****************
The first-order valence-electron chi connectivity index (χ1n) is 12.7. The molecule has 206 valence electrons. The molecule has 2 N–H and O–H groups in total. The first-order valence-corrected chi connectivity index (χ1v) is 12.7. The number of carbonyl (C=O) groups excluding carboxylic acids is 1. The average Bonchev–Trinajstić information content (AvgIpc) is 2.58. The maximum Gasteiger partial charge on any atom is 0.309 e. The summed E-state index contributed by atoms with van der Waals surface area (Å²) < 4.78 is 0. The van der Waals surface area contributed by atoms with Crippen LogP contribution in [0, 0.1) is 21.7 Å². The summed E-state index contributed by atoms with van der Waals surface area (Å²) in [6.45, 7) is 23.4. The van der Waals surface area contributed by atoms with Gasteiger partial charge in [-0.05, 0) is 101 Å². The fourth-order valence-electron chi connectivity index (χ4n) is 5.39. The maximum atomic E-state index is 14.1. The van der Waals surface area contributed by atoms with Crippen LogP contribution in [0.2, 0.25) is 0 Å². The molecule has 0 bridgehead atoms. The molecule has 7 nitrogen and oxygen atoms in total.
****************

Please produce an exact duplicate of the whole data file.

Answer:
The first-order valence-electron chi connectivity index (χ1n) is 12.7. The molecule has 206 valence electrons. The molecule has 2 N–H and O–H groups in total. The first-order valence-corrected chi connectivity index (χ1v) is 12.7. The number of carbonyl (C=O) groups excluding carboxylic acids is 1. The average Bonchev–Trinajstić information content (AvgIpc) is 2.58. The maximum Gasteiger partial charge on any atom is 0.309 e. The summed E-state index contributed by atoms with van der Waals surface area (Å²) < 4.78 is 0. The van der Waals surface area contributed by atoms with Crippen LogP contribution in [0, 0.1) is 21.7 Å². The summed E-state index contributed by atoms with van der Waals surface area (Å²) in [6.45, 7) is 23.4. The van der Waals surface area contributed by atoms with Gasteiger partial charge in [-0.05, 0) is 101 Å². The fourth-order valence-electron chi connectivity index (χ4n) is 5.39. The maximum atomic E-state index is 14.1. The van der Waals surface area contributed by atoms with Crippen LogP contribution in [0.2, 0.25) is 0 Å². The molecule has 0 bridgehead atoms. The molecule has 7 nitrogen and oxygen atoms in total.